Dimensions: 46H x 18D x 18W
MSR Acoustics is a name you probably haven't heard of, but given the products they produce, it wouldn't surprise me if that soon changes. Founded in 2003 by Tony Grimani and Keith Olsen, MSR specializes in acoustical treatments for recording studios, home theaters, media rooms and commercial applications. The guys at MSR have some serious experience in their resumes, with Tony Grimani coming from a background in the industry and having held positions with Dolby Labs and Lucasfilm. Keith is a Grammy award winning producer who has worked with artists such as Santana, Ozzy Osbourne, Fleetwood Mac and others just to name a small portion.
MSR takes a unique approach to designing acoustical treatments, and intrigued me with their unconventional SpringTrap offering. The SpringTrap is a bass trap that actually uses Pistonic/Helmholtz action to absorb and eliminate standing waves, primarily in the 60-80Hz range, but with effective results between 30 and 100 Hz. See the below graph for the published absorption performance:
Shipping, Packaging and Setup
The SpringTraps arrived as a pair in a large box, carefully packed and protected by 1/2" polystyrene on the top and sides. While they are large measuring in at 46" x 18" x 18", the SpringTraps are actually quite light and are very easy to maneuver into position.
The finish on the SpringTraps is a simple black which has a nice even quality and looks great right out of the box. MSR clearly states that they can be painted to better blend into the room, however in my red and black themed theater I really liked the way the black traps looked in the corner.
Setting up the SpringTraps was as simple as flipping them over and installing the three included legs before moving them into place. In my case I chose the two front corners of my theater room behind the main speakers. This was convenient for several reasons, the major reason being no usable floor space had to be sacrificed.
Calibration and Integration
Already armed with a plethora of sweeps and response curves for my room prior to the insertion of the SpringTraps I was more than ready to start evaluating the differences - especially the un-equalized response.
I disabled Audyssey and put my DSP1124P (Subwoofer EQ) on bypass to run some sweeps in REW (RoomEQWizard) without any EQ in place. The immediate effect was astonishing - a fairly large peak in my response centered at 65Hz was mostly tamed, while a few other anomalies between 30 and 60Hz also noticeably smoothed out.
I proceeded to run a full set of sweeps in REW and generate a fresh set of filters on the DSP1124P to optimize decay and response prior to a full run of Audyssey. With my calibration complete, it was time to get down to listening.
Allow me to digress for a moment here and point out that I rarely if ever listen to my system with Audyssey disabled for a variety of reasons, the major reason being - I'm fairly used to listening to a relatively flat and time corrected response, and in my room without EQ, the bass response is a nightmare. Despite this, I was so intrigued by what these SpringTraps could do that I decided to listen to a few pieces of music without Audyssey or the Behringer EQ enabled.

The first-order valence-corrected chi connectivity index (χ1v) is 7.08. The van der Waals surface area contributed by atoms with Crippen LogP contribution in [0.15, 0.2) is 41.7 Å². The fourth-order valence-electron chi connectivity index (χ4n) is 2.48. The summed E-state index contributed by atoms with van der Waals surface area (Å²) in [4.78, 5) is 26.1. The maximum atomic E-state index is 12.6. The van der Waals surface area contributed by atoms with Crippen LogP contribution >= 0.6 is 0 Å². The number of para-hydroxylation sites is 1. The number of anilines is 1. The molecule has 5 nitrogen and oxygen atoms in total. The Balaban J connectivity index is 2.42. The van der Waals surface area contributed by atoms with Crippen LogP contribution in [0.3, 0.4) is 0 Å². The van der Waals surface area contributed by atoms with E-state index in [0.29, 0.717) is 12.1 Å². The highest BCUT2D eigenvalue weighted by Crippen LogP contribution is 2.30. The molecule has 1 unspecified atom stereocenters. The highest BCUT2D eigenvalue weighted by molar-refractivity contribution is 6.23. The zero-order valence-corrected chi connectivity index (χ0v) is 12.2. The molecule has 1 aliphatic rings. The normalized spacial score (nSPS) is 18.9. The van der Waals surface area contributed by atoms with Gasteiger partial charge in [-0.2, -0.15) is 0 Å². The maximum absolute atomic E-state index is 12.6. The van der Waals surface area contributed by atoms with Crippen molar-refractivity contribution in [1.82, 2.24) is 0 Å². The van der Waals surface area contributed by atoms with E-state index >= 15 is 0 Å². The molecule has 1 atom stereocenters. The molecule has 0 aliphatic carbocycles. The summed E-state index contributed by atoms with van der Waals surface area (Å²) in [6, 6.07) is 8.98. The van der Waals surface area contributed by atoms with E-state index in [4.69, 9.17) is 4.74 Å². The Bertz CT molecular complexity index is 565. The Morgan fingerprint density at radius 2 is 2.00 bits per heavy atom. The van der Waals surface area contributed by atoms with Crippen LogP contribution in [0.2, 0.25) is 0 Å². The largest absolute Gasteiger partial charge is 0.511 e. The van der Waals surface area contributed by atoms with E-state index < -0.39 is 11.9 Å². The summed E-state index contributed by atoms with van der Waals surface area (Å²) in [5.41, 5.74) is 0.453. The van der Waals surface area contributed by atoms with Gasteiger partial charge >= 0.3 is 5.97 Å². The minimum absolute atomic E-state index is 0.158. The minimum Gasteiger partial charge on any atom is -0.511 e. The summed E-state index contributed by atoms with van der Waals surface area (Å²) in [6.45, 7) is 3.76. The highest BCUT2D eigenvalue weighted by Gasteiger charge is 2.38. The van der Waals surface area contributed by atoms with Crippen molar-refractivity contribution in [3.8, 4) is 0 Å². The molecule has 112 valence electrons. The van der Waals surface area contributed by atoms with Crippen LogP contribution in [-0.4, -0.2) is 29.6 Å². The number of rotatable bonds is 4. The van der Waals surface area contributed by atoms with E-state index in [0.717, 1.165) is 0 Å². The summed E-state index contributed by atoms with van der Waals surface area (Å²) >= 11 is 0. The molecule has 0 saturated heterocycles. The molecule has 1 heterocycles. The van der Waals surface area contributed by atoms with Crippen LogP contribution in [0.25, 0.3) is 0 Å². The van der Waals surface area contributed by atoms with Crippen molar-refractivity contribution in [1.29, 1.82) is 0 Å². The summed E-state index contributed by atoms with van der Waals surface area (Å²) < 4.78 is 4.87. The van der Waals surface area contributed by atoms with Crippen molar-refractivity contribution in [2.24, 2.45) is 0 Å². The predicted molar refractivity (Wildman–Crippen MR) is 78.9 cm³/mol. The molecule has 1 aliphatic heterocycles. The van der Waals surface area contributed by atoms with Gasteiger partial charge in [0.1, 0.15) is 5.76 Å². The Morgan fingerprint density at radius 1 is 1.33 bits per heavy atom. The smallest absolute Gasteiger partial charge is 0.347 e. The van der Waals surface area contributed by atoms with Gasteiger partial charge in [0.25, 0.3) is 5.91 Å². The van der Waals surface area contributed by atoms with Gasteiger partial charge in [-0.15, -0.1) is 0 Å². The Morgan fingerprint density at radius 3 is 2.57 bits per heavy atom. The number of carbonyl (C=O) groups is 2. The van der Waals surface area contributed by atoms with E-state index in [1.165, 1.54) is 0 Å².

I threw in some Jazz, Classical and Electronic music to get an idea of how things sounded prior to equalization. It took me a few minutes to realize that I was enjoying my music without any EQ in place. This is not to say the sound was superior to the system with Audyssey enabled, but it was also much better than I'd heard it sound before without EQ.
That little sojourn complete, it was time to enable Audyssey, level match, grab a drink and settle in for some serious listening. I have focused the majority of my impressions on music as I felt that the differences were more noticeable in subtle musical content vs. in-your-face film mixes that aren't very good for critical listening.
Acoustic Alchemy - Playing for Time
I started the listening session off with Playing for Time, a standard track of mine to evaluate a variety of audio components and one I have also heard live several times. The classical guitar melody of this tune is a dynamic and often challenging piece to reproduce, while the bass line is a nimble and nuanced performance that often gets mangled by muddy bass reproduction.
This track with and without the SpringTraps was a substantially different experience, with the bottom end tightening up significantly once the SpringTraps were in place. I was particularly pleased with what I perceived to be less ringing in the mid-bass range from the kick drum and bass, particularly in the 50-80Hz range that my subwoofer had often struggled with.
Pretty Maids - Little Drops of Heaven
Little Drops of Heaven by Pretty Maids is not an object lesson in high fidelity music recording; it is after all a fairly energetic song by a metal/rock band. The song is however a personal favorite and a great test of mid-bass impact and vocal reproduction.
Turning Audyssey on and off with this track didn't result in a pronounced difference in the sound, however the kick drum was much cleaner and had a much more rapid and linear decay than I'd heard without the SpringTraps.
Gareth Emery feat. Ashley Walbridge – Mansion